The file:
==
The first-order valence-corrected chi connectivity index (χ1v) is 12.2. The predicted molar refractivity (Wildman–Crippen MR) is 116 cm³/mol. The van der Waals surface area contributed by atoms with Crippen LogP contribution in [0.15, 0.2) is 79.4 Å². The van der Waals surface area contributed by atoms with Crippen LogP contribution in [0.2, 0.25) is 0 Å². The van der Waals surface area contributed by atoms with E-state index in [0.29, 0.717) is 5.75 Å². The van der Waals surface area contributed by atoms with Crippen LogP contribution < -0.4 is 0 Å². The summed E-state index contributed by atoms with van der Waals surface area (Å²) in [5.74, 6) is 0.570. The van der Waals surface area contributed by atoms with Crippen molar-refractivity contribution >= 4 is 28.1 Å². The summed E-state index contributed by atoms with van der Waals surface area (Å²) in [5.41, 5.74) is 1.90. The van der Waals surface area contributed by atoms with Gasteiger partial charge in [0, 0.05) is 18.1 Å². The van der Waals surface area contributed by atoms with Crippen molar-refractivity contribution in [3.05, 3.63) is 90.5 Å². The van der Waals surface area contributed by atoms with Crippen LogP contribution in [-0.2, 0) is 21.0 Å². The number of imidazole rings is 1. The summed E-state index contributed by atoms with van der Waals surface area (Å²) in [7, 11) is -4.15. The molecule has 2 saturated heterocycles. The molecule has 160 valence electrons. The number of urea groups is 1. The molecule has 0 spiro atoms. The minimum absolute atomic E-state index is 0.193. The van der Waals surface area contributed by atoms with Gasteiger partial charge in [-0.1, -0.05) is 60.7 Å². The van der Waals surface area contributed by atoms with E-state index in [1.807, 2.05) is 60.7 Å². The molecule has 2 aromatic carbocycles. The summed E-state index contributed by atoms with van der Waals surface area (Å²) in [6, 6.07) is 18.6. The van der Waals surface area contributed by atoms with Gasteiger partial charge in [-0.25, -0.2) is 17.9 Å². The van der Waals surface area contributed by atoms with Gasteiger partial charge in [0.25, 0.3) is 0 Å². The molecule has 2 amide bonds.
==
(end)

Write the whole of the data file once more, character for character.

The first-order valence-corrected chi connectivity index (χ1v) is 12.2. The predicted molar refractivity (Wildman–Crippen MR) is 116 cm³/mol. The van der Waals surface area contributed by atoms with Crippen LogP contribution in [0.15, 0.2) is 79.4 Å². The van der Waals surface area contributed by atoms with Crippen LogP contribution in [0.2, 0.25) is 0 Å². The van der Waals surface area contributed by atoms with E-state index in [0.29, 0.717) is 5.75 Å². The van der Waals surface area contributed by atoms with Crippen LogP contribution < -0.4 is 0 Å². The summed E-state index contributed by atoms with van der Waals surface area (Å²) in [5.74, 6) is 0.570. The van der Waals surface area contributed by atoms with Crippen molar-refractivity contribution >= 4 is 28.1 Å². The summed E-state index contributed by atoms with van der Waals surface area (Å²) in [5.41, 5.74) is 1.90. The van der Waals surface area contributed by atoms with Gasteiger partial charge in [0, 0.05) is 18.1 Å². The van der Waals surface area contributed by atoms with Crippen molar-refractivity contribution in [3.05, 3.63) is 90.5 Å². The van der Waals surface area contributed by atoms with Crippen LogP contribution in [-0.2, 0) is 21.0 Å². The number of imidazole rings is 1. The summed E-state index contributed by atoms with van der Waals surface area (Å²) in [7, 11) is -4.15. The molecule has 2 saturated heterocycles. The molecule has 160 valence electrons. The number of urea groups is 1. The molecule has 0 spiro atoms. The minimum absolute atomic E-state index is 0.193. The van der Waals surface area contributed by atoms with Gasteiger partial charge in [-0.1, -0.05) is 60.7 Å². The van der Waals surface area contributed by atoms with E-state index in [1.807, 2.05) is 60.7 Å². The molecule has 2 aromatic carbocycles. The summed E-state index contributed by atoms with van der Waals surface area (Å²) in [6, 6.07) is 18.6. The van der Waals surface area contributed by atoms with Gasteiger partial charge in [-0.25, -0.2) is 17.9 Å². The van der Waals surface area contributed by atoms with Gasteiger partial charge in [0.25, 0.3) is 0 Å². The molecule has 2 amide bonds.